Starvation-associated genome restructuring can lead to reproductive isolation in yeast.

Kroll E, Coyle S, Dunn B, Koniges G, Aragon A, Edwards J, Rosenzweig F - PLoS ONE (2013)

Extra chromosomes decrease (A) sporulation frequency and (B) spore viability, which are cured by tetraploidization to different extents (see text).Light grey, 2N – diploid strain and its derivatives containing one or several supernumerary chromosomes, as indicated. Dark grey, 4N – tetraploid derivatives. Error bars are 95% Wilson's binomial CI.
© Copyright Policy
Related In: Results  -  Collection

Show All Figures
getmorefigures.php?uid=PMC3722211&req=5

pone-0066414-g005: Extra chromosomes decrease (A) sporulation frequency and (B) spore viability, which are cured by tetraploidization to different extents (see text).Light grey, 2N – diploid strain and its derivatives containing one or several supernumerary chromosomes, as indicated. Dark grey, 4N – tetraploid derivatives. Error bars are 95% Wilson's binomial CI.
Mentions: Diploid strains bearing one or several extra chromosomes also exhibited lower sporulation frequencies (in all trisomics vs. diploid control, p<0.0005, Bonferroni-corrected Fisher's exact test) (Fig. 5A). Interestingly, spore viability in the diploid trisomics ranged from 10% to 53%, which was markedly lower than that of the euploid control strain, a statistically significant association (p<0.01 for all four cases, Bonferroni-corrected Fisher's exact test) (Fig. 5B). These experimental results suggest that several unbalanced chromosomes besides Chromosome I can disrupt meiosis in diploid trisomics.

Bottom Line: By contrast, the frequency of point mutations is less than 2-fold greater.In a particular case, we observe that a starved lineage becomes reproductively isolated as a direct result of the stress-related accumulation of a single chromosome.We recapitulate this result by demonstrating that introducing an extra copy of one or several chromosomes into naïve, i.e. unstarved, yeast significantly diminishes their fertility.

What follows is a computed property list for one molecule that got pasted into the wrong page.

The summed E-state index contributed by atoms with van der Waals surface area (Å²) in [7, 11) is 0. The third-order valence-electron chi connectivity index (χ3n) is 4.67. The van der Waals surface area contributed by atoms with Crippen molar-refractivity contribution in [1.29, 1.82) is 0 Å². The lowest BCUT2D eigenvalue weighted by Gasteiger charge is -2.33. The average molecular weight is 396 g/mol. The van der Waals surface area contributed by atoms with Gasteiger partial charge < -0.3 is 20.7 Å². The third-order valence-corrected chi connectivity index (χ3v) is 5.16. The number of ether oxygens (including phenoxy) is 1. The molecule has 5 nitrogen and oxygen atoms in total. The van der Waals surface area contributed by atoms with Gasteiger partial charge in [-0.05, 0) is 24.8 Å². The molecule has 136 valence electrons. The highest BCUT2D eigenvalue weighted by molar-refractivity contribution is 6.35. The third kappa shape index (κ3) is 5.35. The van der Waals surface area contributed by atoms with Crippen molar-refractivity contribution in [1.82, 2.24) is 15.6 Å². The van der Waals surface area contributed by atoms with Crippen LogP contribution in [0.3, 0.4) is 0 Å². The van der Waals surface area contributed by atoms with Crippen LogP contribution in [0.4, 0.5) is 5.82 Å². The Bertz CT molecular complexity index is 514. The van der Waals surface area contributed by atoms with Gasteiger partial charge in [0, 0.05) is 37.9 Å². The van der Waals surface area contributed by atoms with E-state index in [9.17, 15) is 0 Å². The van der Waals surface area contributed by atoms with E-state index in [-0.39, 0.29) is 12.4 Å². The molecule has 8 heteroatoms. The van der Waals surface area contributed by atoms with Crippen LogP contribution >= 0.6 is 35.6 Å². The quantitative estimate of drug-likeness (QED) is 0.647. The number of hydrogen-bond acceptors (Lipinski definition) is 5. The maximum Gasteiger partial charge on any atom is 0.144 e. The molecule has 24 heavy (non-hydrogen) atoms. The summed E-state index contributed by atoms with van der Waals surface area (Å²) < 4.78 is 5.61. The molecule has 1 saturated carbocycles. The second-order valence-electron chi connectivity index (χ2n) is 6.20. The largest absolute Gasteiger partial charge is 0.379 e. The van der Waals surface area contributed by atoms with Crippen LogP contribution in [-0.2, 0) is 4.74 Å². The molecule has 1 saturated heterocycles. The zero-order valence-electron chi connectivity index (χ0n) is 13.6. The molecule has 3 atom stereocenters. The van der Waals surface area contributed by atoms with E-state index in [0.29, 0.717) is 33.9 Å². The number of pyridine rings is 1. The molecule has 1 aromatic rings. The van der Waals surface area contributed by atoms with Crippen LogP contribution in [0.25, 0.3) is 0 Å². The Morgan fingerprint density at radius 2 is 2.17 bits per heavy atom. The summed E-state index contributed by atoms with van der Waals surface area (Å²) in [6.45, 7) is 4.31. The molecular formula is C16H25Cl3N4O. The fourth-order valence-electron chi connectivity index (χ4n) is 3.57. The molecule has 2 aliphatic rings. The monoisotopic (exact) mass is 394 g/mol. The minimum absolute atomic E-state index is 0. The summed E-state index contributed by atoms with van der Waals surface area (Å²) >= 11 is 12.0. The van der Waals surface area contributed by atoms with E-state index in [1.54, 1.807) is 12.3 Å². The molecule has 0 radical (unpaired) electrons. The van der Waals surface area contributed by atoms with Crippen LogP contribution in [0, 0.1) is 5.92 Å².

View Article: PubMed Central - PubMed

Affiliation: Division of Biological Sciences, University of Montana, Missoula, Montana, United States of America. evgueny.kroll@mso.umt.edu

ABSTRACT
Knowledge of the mechanisms that lead to reproductive isolation is essential for understanding population structure and speciation. While several models have been advanced to explain post-mating reproductive isolation, experimental data supporting most are indirect. Laboratory investigations of this phenomenon are typically carried out under benign conditions, which result in low rates of genetic change unlikely to initiate reproductive isolation. Previously, we described an experimental system using the yeast Saccharomyces cerevisiae where starvation served as a proxy to any stress that decreases reproduction and/or survivorship. We showed that novel lineages with restructured genomes quickly emerged in starved populations, and that these survivors were more fit than their ancestors when re-starved. Here we show that certain yeast lineages that survive starvation have become reproductively isolated from their ancestor. We further demonstrate that reproductive isolation arises from genomic rearrangements, whose frequency in starving yeast is several orders of magnitude greater than an unstarved control. By contrast, the frequency of point mutations is less than 2-fold greater. In a particular case, we observe that a starved lineage becomes reproductively isolated as a direct result of the stress-related accumulation of a single chromosome. We recapitulate this result by demonstrating that introducing an extra copy of one or several chromosomes into naïve, i.e. unstarved, yeast significantly diminishes their fertility. This type of reproductive barrier, whether arising spontaneously or via genetic manipulation, can be removed by making a lineage euploid for the altered chromosomes. Our model provides direct genetic evidence that reproductive isolation can arise frequently in stressed populations via genome restructuring without the precondition of geographic isolation.

Show MeSH
Related in: MedlinePlus